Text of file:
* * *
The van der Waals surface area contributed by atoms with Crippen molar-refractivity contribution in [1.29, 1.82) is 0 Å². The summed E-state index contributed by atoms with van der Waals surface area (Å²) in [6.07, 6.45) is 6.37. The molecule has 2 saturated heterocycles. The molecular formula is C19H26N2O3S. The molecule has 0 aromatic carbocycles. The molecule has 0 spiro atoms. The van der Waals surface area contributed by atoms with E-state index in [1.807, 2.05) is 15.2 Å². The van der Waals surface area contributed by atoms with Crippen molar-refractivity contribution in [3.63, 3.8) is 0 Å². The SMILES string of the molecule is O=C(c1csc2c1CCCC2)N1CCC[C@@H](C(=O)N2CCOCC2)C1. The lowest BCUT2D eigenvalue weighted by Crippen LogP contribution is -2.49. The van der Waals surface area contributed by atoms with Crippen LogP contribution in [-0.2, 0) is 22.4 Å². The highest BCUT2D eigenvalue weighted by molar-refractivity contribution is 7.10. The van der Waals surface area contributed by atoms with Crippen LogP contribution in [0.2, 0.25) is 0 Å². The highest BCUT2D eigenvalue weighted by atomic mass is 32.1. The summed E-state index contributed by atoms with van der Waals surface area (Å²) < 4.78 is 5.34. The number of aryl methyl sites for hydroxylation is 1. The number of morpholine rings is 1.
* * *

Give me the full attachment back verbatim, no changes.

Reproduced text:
The van der Waals surface area contributed by atoms with Crippen molar-refractivity contribution in [1.29, 1.82) is 0 Å². The summed E-state index contributed by atoms with van der Waals surface area (Å²) in [6.07, 6.45) is 6.37. The molecule has 2 saturated heterocycles. The molecular formula is C19H26N2O3S. The molecule has 0 aromatic carbocycles. The molecule has 0 spiro atoms. The van der Waals surface area contributed by atoms with E-state index in [1.807, 2.05) is 15.2 Å². The van der Waals surface area contributed by atoms with Crippen molar-refractivity contribution in [3.63, 3.8) is 0 Å². The SMILES string of the molecule is O=C(c1csc2c1CCCC2)N1CCC[C@@H](C(=O)N2CCOCC2)C1. The lowest BCUT2D eigenvalue weighted by Crippen LogP contribution is -2.49. The van der Waals surface area contributed by atoms with Crippen LogP contribution in [-0.2, 0) is 22.4 Å². The highest BCUT2D eigenvalue weighted by molar-refractivity contribution is 7.10. The van der Waals surface area contributed by atoms with Crippen LogP contribution in [0.2, 0.25) is 0 Å². The highest BCUT2D eigenvalue weighted by atomic mass is 32.1. The summed E-state index contributed by atoms with van der Waals surface area (Å²) < 4.78 is 5.34. The number of aryl methyl sites for hydroxylation is 1. The number of morpholine rings is 1.